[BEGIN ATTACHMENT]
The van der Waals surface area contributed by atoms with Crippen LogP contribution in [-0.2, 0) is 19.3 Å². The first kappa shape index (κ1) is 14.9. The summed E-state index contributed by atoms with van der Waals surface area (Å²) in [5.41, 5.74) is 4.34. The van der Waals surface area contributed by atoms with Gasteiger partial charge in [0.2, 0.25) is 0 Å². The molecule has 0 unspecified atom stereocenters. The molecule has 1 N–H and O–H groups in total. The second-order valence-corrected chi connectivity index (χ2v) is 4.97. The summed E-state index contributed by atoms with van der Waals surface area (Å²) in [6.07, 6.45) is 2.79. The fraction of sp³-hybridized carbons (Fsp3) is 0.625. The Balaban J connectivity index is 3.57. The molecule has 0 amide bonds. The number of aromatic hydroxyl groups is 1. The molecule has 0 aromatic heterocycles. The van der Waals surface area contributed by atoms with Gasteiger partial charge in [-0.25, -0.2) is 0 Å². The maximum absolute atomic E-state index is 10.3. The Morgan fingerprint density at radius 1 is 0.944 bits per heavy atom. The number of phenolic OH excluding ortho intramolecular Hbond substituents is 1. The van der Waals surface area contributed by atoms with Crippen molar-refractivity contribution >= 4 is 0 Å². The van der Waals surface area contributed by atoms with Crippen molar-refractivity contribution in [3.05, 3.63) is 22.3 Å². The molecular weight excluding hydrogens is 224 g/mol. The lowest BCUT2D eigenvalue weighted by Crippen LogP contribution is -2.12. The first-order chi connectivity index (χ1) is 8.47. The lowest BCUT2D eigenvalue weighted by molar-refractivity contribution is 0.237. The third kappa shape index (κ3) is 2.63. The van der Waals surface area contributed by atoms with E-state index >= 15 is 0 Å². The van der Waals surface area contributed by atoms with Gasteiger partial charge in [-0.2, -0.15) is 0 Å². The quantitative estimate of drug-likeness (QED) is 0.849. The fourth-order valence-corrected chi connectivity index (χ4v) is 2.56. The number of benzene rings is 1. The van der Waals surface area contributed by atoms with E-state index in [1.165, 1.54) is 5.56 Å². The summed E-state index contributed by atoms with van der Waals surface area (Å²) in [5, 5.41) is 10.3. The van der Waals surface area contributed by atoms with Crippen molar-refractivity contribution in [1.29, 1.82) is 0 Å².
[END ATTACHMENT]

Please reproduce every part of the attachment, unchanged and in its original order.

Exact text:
The van der Waals surface area contributed by atoms with Crippen LogP contribution in [-0.2, 0) is 19.3 Å². The first kappa shape index (κ1) is 14.9. The summed E-state index contributed by atoms with van der Waals surface area (Å²) in [5.41, 5.74) is 4.34. The van der Waals surface area contributed by atoms with Gasteiger partial charge in [0.2, 0.25) is 0 Å². The molecule has 0 unspecified atom stereocenters. The molecule has 1 N–H and O–H groups in total. The second-order valence-corrected chi connectivity index (χ2v) is 4.97. The summed E-state index contributed by atoms with van der Waals surface area (Å²) in [6.07, 6.45) is 2.79. The fraction of sp³-hybridized carbons (Fsp3) is 0.625. The Balaban J connectivity index is 3.57. The molecule has 0 amide bonds. The number of aromatic hydroxyl groups is 1. The molecule has 0 aromatic heterocycles. The van der Waals surface area contributed by atoms with Gasteiger partial charge in [-0.25, -0.2) is 0 Å². The maximum absolute atomic E-state index is 10.3. The Morgan fingerprint density at radius 1 is 0.944 bits per heavy atom. The number of phenolic OH excluding ortho intramolecular Hbond substituents is 1. The van der Waals surface area contributed by atoms with Crippen molar-refractivity contribution >= 4 is 0 Å². The van der Waals surface area contributed by atoms with Crippen molar-refractivity contribution in [3.05, 3.63) is 22.3 Å². The molecular weight excluding hydrogens is 224 g/mol. The lowest BCUT2D eigenvalue weighted by Crippen LogP contribution is -2.12. The first-order chi connectivity index (χ1) is 8.47. The lowest BCUT2D eigenvalue weighted by molar-refractivity contribution is 0.237. The third kappa shape index (κ3) is 2.63. The van der Waals surface area contributed by atoms with E-state index >= 15 is 0 Å². The van der Waals surface area contributed by atoms with Gasteiger partial charge in [-0.2, -0.15) is 0 Å². The quantitative estimate of drug-likeness (QED) is 0.849. The fourth-order valence-corrected chi connectivity index (χ4v) is 2.56. The number of benzene rings is 1. The van der Waals surface area contributed by atoms with E-state index in [1.165, 1.54) is 5.56 Å². The summed E-state index contributed by atoms with van der Waals surface area (Å²) in [5, 5.41) is 10.3. The van der Waals surface area contributed by atoms with Crippen molar-refractivity contribution in [1.29, 1.82) is 0 Å².